Among the terms in circulation in the period for far-fetched narratives and improbable fables, one favorite was “a winter’s tale.” In the long, cold evenings, when the soil had been tilled to the extent that climatic conditions permitted, the still predominantly agricultural community of early modern England would sit and while away the hours of darkness with fireside pastimes, among them old wives’ tales designed to enthrall young and old alike.

We can trace the telling of ghost stories as a popular winter craze to the 16th century and that it was an integral part of the Elizabethan Christmas festivities. A ‘winter’s tale’ has become synonymous with weird stories of the fantastic and phantasmagoric, however the tradition most likely goes back at least a century further…

While I used to cower behind the sofa watching a riveting ghost story on TV, prior to television, my ancestors would be gathered around a roaring fire, some might say much more atmospheric.
Inherent in Christmas are many ancient supernatural aspects. I remember while living Austria, being told of the ritual of Krampus, which is still followed in modern times in rural areas. While Saint Nicholas may bestow gifts to good boys and girls, ancient folklore in Europe’s Alpine region also tells of Krampus, a frightening beast-like creature who emerges during the Yule season, looking for naughty children to punish in horrible ways — or possibly to drag back to his lair in a sack. I heard stories of people dressed as Krampus running amok in Austrian villages.

joc33iwhjoyh5isg3y4z

The work of Henry James often features as a TV adaptation. James’s work helped bring back the tradition from obscurity, as the formed the basis of the BBC’s A Ghost Story for Christmas, which was a yearly Christmas offering dating back to 1971.
M R James is recognized as the undisputed master of the Christmas Ghost story. His stories, were written to be read around Christmas to a select group of friends. His work encompassed the dual nature of the season – the cosiness of sitting round the fire, but at the same time the need to banish the dark.
Can you pass through Christmas without watching Scrooge, the antithesis of the Christmas spirit? Or curling up in front of a roaring fire, with a good ghost story in hand?

This article was part of a Festive blog hop, to read other articles by authors and bloggers, click

 

FOLLOW Francis H Powell, on Twitter

https://twitter.com/Dreamheadz

 

Francis H Powell, author of Flight of Destiny, 22 quirky short stories…

I enjoyed these tales as they gave me a fantastic break from my daily routine and I enjoyed remembering them and day dreaming about them afterwards. They’re a little Ray Bradbury, a little Stephen King, but with Powell’s own unique twists. Very interesting read.

What you wouldn’t want for Christmas.

raleghexecute

 

What you wouldn’t want for Christmas.

I was doing some research on an explorer, adventurer, favorite courtier of Elizabeth 1 , poet, amongst other things, Sir Walter Raleigh, a man known to many British children who have studied the basics of British History, when I unearthed an interesting fact concerning what happened to the executed Sir Walter’s head, following its encounter with an axe.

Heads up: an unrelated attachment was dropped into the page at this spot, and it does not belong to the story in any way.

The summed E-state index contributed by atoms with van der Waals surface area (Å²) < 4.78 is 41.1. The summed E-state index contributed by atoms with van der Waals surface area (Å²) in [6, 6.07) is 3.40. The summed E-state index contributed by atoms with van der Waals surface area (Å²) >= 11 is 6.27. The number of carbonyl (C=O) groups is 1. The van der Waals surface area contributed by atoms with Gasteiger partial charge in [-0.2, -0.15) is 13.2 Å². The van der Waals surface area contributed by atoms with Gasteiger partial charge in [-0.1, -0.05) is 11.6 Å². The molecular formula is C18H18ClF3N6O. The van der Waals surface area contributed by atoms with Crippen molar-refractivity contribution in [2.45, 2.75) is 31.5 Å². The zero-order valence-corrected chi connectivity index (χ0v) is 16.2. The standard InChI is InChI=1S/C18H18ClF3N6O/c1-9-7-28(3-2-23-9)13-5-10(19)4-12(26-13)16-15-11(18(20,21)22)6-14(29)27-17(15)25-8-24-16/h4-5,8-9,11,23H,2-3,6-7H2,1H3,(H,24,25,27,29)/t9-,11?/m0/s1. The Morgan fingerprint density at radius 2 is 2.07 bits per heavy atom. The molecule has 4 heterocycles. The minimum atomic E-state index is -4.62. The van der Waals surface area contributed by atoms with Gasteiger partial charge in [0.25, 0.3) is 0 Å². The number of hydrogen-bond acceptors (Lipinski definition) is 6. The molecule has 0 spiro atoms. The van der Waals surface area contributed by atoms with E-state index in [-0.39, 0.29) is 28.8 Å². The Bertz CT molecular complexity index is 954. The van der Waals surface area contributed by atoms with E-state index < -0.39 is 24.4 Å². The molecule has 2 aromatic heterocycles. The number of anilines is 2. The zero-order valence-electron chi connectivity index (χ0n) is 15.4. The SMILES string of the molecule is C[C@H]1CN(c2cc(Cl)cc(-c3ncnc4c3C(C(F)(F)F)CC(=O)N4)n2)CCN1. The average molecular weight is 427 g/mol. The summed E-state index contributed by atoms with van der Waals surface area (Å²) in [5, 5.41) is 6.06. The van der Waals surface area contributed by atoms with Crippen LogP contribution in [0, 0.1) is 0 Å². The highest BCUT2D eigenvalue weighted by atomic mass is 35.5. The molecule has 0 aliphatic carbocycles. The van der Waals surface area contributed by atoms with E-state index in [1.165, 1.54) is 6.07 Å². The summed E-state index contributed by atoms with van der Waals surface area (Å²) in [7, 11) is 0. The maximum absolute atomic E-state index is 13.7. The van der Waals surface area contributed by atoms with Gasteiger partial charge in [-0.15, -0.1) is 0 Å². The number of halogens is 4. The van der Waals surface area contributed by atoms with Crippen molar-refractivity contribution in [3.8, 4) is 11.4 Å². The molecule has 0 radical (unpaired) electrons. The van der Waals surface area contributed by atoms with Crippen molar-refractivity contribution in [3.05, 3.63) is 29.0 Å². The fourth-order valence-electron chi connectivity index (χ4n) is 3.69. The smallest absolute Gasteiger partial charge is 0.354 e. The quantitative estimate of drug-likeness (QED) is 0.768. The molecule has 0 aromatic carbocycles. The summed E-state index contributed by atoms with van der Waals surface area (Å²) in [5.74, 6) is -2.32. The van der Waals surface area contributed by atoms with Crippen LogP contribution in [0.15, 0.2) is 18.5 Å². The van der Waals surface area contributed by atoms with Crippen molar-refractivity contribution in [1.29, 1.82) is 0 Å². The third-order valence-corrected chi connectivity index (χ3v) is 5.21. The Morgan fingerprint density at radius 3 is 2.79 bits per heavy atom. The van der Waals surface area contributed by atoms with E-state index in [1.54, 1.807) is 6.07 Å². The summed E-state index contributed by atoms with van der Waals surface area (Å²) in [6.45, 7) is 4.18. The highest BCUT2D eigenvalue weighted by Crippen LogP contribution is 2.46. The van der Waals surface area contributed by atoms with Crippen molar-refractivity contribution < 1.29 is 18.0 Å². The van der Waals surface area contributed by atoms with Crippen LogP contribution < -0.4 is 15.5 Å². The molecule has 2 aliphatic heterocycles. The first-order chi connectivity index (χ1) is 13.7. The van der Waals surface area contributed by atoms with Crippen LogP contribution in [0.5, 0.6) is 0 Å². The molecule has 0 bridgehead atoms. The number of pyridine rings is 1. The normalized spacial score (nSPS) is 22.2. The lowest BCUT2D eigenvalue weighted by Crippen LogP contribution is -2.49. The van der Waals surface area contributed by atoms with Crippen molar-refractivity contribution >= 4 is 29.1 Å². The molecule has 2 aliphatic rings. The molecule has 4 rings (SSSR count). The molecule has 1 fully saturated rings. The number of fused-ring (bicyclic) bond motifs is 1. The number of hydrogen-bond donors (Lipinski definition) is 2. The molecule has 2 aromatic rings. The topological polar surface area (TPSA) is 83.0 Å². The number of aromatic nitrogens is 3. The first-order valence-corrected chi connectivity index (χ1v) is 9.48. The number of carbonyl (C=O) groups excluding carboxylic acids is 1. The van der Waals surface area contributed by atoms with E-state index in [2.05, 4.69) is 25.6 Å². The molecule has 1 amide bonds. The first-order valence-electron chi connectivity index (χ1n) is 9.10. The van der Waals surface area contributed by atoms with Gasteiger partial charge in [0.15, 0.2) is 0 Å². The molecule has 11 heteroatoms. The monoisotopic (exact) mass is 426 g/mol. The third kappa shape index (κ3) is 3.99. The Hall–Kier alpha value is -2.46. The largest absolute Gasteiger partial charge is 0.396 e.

Sir Walter who discovered and brought back tobacco and the potato, was implicated as a foe of King James I and imprisoned with a death sentence hanging over him. He was later freed and was sent on another expedition, which ended in failure.

At his execution in 1618 in the Tower of London, Sir Walter Raleigh asked to see the axe that was to behead him and said, “This is a sharp Medicine, but it is a Physician for all Diseases.” This leads us to think he still had a bit of a sense of humor, despite the fact that he was about to shortly parted from this world. It took the executioner two blows to remove his head, and then after it had been displayed to the crowd that had assembled for the event, it was placed in a red bag, covered with velvet, and presented to his wife. Imagine getting a knock on the door and then someone hands over the head of your dead husband. Apparently it was the custom that the head of the person executed would be presented to the widower.

Most people would freak out, however Lady Raleigh, once Elizabeth Throckmorton, lady-in-waiting to Queen Elizabeth, retained her love her doomed husband, never remarried, and somewhat bizarrely kept her husband’s head with her until the day she died, she lived to her eighties no less. She had his head embalmed and kept it by her side for the 29 years she outlived him. According to some stories, she kept the head in a glass case in her home, and curiosity seekers and family friends alike would travel to visit and pay their respects to the head.
Once she passed away, like mother like son, the head passed on to their son, Carew. That son continued the tradition of keeping the embalmed head, and when he passed away, the head was buried with him in Surrey.

 

 

FOLLOW Francis H Powell, on Twitter

https://twitter.com/Dreamheadz

 

Francis H Powell, author of Flight of Destiny, 22 quirky short stories…

I enjoyed these tales as they gave me a fantastic break from my daily routine and I enjoyed remembering them and day dreaming about them afterwards. They’re a little Ray Bradbury, a little Stephen King, but with Powell’s own unique twists. Very interesting read.